One of the main focuses for any and all homeowners is the safety of themselves and their families. Which is a completely understandable impulse, but how can homeowners actually protect an entire water supply? The truth is that nobody can. However, there are precautions that homeowners and well owners can take in order to ensure that safety. This week, we are enumerating safety tips for well owners. Read on to learn the best safety tips to protect the water supply, and by extension, your family.
Test Your Water
Well owners need to test their water regularly; experts suggest at least once a year. The most common contaminants for well water are coliform bacteria, nitrates, and dissolved solids. Wall testing should also double check the pH level of the water.
There are a few other conditions that homeowner should test under. The CDC tracks residential wells and possible contaminants that may have entered them. If there is a known problem near the area you live in, have your water tested. Many wells pull from the same aquifer, so if a well near you has had problems, you’re well probably will too. Get emergency testing done if the water in your home suddenly changes in taste, smell, or appearance.
There are small things that each family can do to prevent water pollution individually. Work with your contractor to ensure that surface runoff is moving away from your well. Even before that, ensure that the well contractor that you are hiring is certified and well-reviewed.
Avoid using any chemical treatments such as pesticides or fertilizers near where the well is dug. Additionally, avoid working on any vehicles in that location as well. Greases and fuels can potentially sink into the ground and contaminate the water supply.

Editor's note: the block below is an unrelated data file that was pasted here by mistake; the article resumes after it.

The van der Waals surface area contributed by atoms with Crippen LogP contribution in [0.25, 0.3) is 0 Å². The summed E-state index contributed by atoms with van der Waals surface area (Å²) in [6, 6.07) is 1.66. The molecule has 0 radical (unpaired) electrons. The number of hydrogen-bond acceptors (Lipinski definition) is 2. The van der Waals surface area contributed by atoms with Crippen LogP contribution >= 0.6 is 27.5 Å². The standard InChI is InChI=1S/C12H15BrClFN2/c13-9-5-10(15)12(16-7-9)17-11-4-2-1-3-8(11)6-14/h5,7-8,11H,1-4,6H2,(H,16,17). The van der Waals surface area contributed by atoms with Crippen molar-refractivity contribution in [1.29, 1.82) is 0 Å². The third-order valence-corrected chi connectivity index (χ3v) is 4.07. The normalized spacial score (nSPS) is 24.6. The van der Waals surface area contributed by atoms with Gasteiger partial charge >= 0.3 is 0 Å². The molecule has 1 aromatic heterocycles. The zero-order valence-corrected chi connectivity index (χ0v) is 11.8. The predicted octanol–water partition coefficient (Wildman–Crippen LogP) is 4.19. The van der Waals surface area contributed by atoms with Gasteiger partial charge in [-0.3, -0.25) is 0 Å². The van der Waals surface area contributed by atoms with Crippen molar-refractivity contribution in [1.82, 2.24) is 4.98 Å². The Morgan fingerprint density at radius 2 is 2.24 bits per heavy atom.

All wells have filters and screens installed to remove particulates and sediment. However, those cannot catch everything. This is why it is smart to have a water treatment system alongside your water well. Most well companies also offer water treatment services, and they can suggest exactly what your well needs. For example, it might need a water softener and a water chlorinater.
Whatever the case, water that is being pulled from an underground aquifer is going to need treatment of some sort. Homeowners should factor the cost of well treatment into the initial installation cost of their well.
Identify Possible Local Contaminants & Report Them
As we stated earlier, The CDC tracks water quality and wells. Many states also have a body that tracks well water quality. Keep an eye on your local paper for announcements about zoning or new facilities that may affect water quality. Make your voice heard and double check that those locations have proper water management services that will prevent contaminants from getting into the underground system.